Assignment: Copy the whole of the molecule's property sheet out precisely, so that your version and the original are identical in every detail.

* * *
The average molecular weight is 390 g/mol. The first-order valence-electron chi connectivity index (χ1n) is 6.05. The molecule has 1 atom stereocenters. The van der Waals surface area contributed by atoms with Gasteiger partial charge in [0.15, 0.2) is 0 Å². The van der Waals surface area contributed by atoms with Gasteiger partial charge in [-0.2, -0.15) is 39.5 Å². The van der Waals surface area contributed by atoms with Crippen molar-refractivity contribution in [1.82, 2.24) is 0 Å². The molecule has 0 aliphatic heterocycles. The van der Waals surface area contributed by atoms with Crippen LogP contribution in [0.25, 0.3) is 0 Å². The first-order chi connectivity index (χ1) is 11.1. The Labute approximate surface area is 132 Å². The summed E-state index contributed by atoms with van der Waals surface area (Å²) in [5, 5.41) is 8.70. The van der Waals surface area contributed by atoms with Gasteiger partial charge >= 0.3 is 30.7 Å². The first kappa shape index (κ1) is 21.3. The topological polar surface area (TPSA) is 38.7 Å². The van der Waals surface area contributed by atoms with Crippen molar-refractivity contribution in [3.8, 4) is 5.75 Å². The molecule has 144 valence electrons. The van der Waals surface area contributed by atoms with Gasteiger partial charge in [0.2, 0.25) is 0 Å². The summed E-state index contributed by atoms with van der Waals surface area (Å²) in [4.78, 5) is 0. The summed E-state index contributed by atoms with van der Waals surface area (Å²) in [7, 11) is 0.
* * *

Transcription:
The average molecular weight is 390 g/mol. The first-order valence-electron chi connectivity index (χ1n) is 6.05. The molecule has 1 atom stereocenters. The van der Waals surface area contributed by atoms with Gasteiger partial charge in [0.15, 0.2) is 0 Å². The van der Waals surface area contributed by atoms with Gasteiger partial charge in [-0.2, -0.15) is 39.5 Å². The van der Waals surface area contributed by atoms with Crippen molar-refractivity contribution in [1.82, 2.24) is 0 Å². The molecule has 0 aliphatic heterocycles. The van der Waals surface area contributed by atoms with Crippen LogP contribution in [0.25, 0.3) is 0 Å². The first-order chi connectivity index (χ1) is 11.1. The Labute approximate surface area is 132 Å². The summed E-state index contributed by atoms with van der Waals surface area (Å²) in [5, 5.41) is 8.70. The van der Waals surface area contributed by atoms with Gasteiger partial charge >= 0.3 is 30.7 Å². The first kappa shape index (κ1) is 21.3. The topological polar surface area (TPSA) is 38.7 Å². The van der Waals surface area contributed by atoms with Crippen molar-refractivity contribution in [3.8, 4) is 5.75 Å². The molecule has 144 valence electrons. The van der Waals surface area contributed by atoms with Gasteiger partial charge in [0.2, 0.25) is 0 Å². The summed E-state index contributed by atoms with van der Waals surface area (Å²) in [4.78, 5) is 0. The summed E-state index contributed by atoms with van der Waals surface area (Å²) in [7, 11) is 0.